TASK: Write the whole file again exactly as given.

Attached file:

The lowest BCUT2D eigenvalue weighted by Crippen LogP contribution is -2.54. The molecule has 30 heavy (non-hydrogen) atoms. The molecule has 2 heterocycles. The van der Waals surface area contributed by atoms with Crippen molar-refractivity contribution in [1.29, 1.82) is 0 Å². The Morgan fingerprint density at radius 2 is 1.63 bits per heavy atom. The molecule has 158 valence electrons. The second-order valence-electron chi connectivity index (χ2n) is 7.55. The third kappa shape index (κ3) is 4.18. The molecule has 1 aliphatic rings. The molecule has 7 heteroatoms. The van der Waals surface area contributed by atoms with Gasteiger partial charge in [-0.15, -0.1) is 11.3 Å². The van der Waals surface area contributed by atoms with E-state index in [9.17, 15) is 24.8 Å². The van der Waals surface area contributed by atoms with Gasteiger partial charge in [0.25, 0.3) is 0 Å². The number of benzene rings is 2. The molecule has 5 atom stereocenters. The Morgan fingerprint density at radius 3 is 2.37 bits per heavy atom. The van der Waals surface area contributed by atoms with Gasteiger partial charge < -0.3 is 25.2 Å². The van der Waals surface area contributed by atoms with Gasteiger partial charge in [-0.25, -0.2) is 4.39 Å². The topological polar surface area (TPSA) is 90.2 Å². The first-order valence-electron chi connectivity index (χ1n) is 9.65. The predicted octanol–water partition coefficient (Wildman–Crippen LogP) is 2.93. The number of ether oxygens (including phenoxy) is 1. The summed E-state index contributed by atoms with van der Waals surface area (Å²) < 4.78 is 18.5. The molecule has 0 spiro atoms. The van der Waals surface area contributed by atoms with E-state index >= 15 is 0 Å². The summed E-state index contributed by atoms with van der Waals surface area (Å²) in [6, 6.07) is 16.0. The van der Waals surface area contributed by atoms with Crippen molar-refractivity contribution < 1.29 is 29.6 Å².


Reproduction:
The lowest BCUT2D eigenvalue weighted by Crippen LogP contribution is -2.54. The molecule has 30 heavy (non-hydrogen) atoms. The molecule has 2 heterocycles. The van der Waals surface area contributed by atoms with Crippen molar-refractivity contribution in [1.29, 1.82) is 0 Å². The Morgan fingerprint density at radius 2 is 1.63 bits per heavy atom. The molecule has 158 valence electrons. The second-order valence-electron chi connectivity index (χ2n) is 7.55. The third kappa shape index (κ3) is 4.18. The molecule has 1 aliphatic rings. The molecule has 7 heteroatoms. The van der Waals surface area contributed by atoms with Gasteiger partial charge in [-0.15, -0.1) is 11.3 Å². The van der Waals surface area contributed by atoms with E-state index in [9.17, 15) is 24.8 Å². The van der Waals surface area contributed by atoms with Gasteiger partial charge in [0.25, 0.3) is 0 Å². The number of benzene rings is 2. The molecule has 5 atom stereocenters. The Morgan fingerprint density at radius 3 is 2.37 bits per heavy atom. The van der Waals surface area contributed by atoms with Gasteiger partial charge < -0.3 is 25.2 Å². The van der Waals surface area contributed by atoms with Gasteiger partial charge in [-0.25, -0.2) is 4.39 Å². The topological polar surface area (TPSA) is 90.2 Å². The first-order valence-electron chi connectivity index (χ1n) is 9.65. The predicted octanol–water partition coefficient (Wildman–Crippen LogP) is 2.93. The number of ether oxygens (including phenoxy) is 1. The summed E-state index contributed by atoms with van der Waals surface area (Å²) < 4.78 is 18.5. The molecule has 0 spiro atoms. The van der Waals surface area contributed by atoms with E-state index >= 15 is 0 Å². The summed E-state index contributed by atoms with van der Waals surface area (Å²) in [6, 6.07) is 16.0. The van der Waals surface area contributed by atoms with Crippen molar-refractivity contribution < 1.29 is 29.6 Å².